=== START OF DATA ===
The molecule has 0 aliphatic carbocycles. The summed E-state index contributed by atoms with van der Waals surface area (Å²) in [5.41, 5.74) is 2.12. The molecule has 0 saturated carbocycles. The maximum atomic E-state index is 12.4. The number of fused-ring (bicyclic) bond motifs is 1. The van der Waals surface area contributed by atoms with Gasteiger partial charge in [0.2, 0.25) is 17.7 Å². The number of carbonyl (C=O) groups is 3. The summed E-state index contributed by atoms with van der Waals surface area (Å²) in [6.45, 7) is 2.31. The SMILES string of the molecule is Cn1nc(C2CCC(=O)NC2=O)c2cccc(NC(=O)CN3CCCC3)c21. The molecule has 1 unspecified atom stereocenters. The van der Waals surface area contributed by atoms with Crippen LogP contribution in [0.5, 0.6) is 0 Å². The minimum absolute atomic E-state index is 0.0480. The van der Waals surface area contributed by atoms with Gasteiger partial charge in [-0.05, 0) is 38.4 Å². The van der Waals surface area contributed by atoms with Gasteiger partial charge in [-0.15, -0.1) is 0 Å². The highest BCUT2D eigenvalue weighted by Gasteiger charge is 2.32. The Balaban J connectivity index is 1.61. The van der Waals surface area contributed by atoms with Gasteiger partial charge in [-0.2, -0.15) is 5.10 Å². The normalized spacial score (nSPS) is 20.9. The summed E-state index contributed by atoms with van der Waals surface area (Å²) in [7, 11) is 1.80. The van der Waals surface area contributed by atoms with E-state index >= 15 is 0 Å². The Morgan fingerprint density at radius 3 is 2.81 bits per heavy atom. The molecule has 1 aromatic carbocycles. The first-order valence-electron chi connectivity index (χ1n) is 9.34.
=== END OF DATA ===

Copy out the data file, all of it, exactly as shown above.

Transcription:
The molecule has 0 aliphatic carbocycles. The summed E-state index contributed by atoms with van der Waals surface area (Å²) in [5.41, 5.74) is 2.12. The molecule has 0 saturated carbocycles. The maximum atomic E-state index is 12.4. The number of fused-ring (bicyclic) bond motifs is 1. The van der Waals surface area contributed by atoms with Gasteiger partial charge in [0.2, 0.25) is 17.7 Å². The number of carbonyl (C=O) groups is 3. The summed E-state index contributed by atoms with van der Waals surface area (Å²) in [6.45, 7) is 2.31. The SMILES string of the molecule is Cn1nc(C2CCC(=O)NC2=O)c2cccc(NC(=O)CN3CCCC3)c21. The molecule has 1 unspecified atom stereocenters. The van der Waals surface area contributed by atoms with Crippen LogP contribution in [0.5, 0.6) is 0 Å². The minimum absolute atomic E-state index is 0.0480. The van der Waals surface area contributed by atoms with Gasteiger partial charge in [-0.05, 0) is 38.4 Å². The van der Waals surface area contributed by atoms with Gasteiger partial charge in [-0.15, -0.1) is 0 Å². The highest BCUT2D eigenvalue weighted by Gasteiger charge is 2.32. The Balaban J connectivity index is 1.61. The van der Waals surface area contributed by atoms with Gasteiger partial charge in [-0.2, -0.15) is 5.10 Å². The normalized spacial score (nSPS) is 20.9. The summed E-state index contributed by atoms with van der Waals surface area (Å²) in [7, 11) is 1.80. The van der Waals surface area contributed by atoms with E-state index >= 15 is 0 Å². The Morgan fingerprint density at radius 3 is 2.81 bits per heavy atom. The molecule has 1 aromatic carbocycles. The first-order valence-electron chi connectivity index (χ1n) is 9.34.